In one embodiment, hydraulic pump unit 110 may be a swash plate pump having a rotating cylinder containing pistons, where a spring pushes the pistons against a stationary swash plate that sits at an angle to the cylinder. In operation, the pistons suck in fluid during half a revolution and push fluid out during the other half. In one embodiment, as illustrated in FIG. 1, pump unit 105 may be a swash plate pump that is of the variable displacement, self-pressure regulated type. A swash plate pump that is of the variable displacement, self-pressure regulated type has a control arm that controls the angle of the swash plate and thus, operation of the pistons according to a specified pressure set point. The maximum angle setting of the swash plate determines the maximum fluid that can be pumped in one revolution of the pump. The maximum flow rate is thus determined by the maximum angle and the revolutions per minute of the pump as driven by the motor.

In one embodiment, electric motor 115 may be an industrial motor that can take the form of an induction motor such as an alternating current (AC) electric motor. For example, electric motor 115 may be a single-phase motor or a three-phase motor. Electric motor 115 drives the pump unit 110 to a sufficient pressure that facilitates extraction of the hydraulic fluid from tank 125 and delivery to hydraulic fluid consuming device 200 along line 130. As an example, typical pressures for delivery to hydraulic fluid consuming device 200 from pump unit 110 and accumulators 165 may be in the range of about 1600 pound-force per square inch gauge (psig) to about 2400 psig for valve control supplies used with a turbine and about 3300 psig for a bearing lift oil system.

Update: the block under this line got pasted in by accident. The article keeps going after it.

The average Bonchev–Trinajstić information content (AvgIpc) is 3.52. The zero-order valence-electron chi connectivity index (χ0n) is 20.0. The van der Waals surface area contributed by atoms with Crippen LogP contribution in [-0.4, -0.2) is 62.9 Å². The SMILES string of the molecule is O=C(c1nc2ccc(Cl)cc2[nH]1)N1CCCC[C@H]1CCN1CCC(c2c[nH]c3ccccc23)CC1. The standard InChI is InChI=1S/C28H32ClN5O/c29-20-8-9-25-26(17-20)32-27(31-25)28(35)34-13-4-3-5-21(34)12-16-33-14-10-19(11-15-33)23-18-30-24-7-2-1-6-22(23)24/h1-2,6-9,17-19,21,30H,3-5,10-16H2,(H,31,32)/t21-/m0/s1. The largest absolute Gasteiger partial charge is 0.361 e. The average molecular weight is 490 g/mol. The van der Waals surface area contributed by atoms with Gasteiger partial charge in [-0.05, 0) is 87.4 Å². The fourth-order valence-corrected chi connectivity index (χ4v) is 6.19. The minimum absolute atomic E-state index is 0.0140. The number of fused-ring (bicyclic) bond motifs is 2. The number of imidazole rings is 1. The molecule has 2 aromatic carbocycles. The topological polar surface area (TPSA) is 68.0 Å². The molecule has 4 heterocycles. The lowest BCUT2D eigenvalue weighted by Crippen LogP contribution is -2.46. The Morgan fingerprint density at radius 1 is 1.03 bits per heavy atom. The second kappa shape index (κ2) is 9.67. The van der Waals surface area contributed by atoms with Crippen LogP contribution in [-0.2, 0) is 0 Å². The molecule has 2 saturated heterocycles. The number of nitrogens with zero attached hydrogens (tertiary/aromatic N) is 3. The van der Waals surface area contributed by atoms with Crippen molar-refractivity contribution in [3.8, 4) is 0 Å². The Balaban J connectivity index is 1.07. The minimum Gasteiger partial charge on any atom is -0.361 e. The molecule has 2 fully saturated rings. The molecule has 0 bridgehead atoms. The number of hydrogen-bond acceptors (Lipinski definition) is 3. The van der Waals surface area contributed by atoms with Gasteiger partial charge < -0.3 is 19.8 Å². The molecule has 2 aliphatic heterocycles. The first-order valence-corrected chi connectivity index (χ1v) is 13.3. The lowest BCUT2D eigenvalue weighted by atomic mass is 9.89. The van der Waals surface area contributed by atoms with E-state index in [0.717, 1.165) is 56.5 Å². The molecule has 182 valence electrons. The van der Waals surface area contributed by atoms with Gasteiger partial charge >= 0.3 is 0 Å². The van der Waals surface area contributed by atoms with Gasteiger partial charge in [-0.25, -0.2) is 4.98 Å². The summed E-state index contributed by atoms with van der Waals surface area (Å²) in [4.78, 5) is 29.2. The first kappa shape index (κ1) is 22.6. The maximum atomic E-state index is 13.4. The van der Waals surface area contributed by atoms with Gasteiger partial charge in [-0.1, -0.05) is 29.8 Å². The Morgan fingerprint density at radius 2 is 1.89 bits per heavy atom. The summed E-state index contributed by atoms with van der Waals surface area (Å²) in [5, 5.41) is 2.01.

During operation of hydraulic pump unit 105 with hydraulic fluid consuming device 200, a wattmeter 150 measures the electric power consumed by electric motor 115 as pump unit 110 and accumulators 165 provide the hydraulic fluid to hydraulic fluid consuming device 200 along line 130. In one embodiment, for a typical operation including steady-state operations, hydraulic fluid consuming device 200 receives the majority of hydraulic fluid from accumulators 165 as opposed to pump unit 110 because the accumulators are configured to discharge fluid faster than the rate which the pump can supply fluid from tank 125. After a steady-state event has ended, pump unit 110 can be used to recharge the accumulators with hydraulic fluid in order to restore volume equilibrium between pump unit 110 and accumulators 165.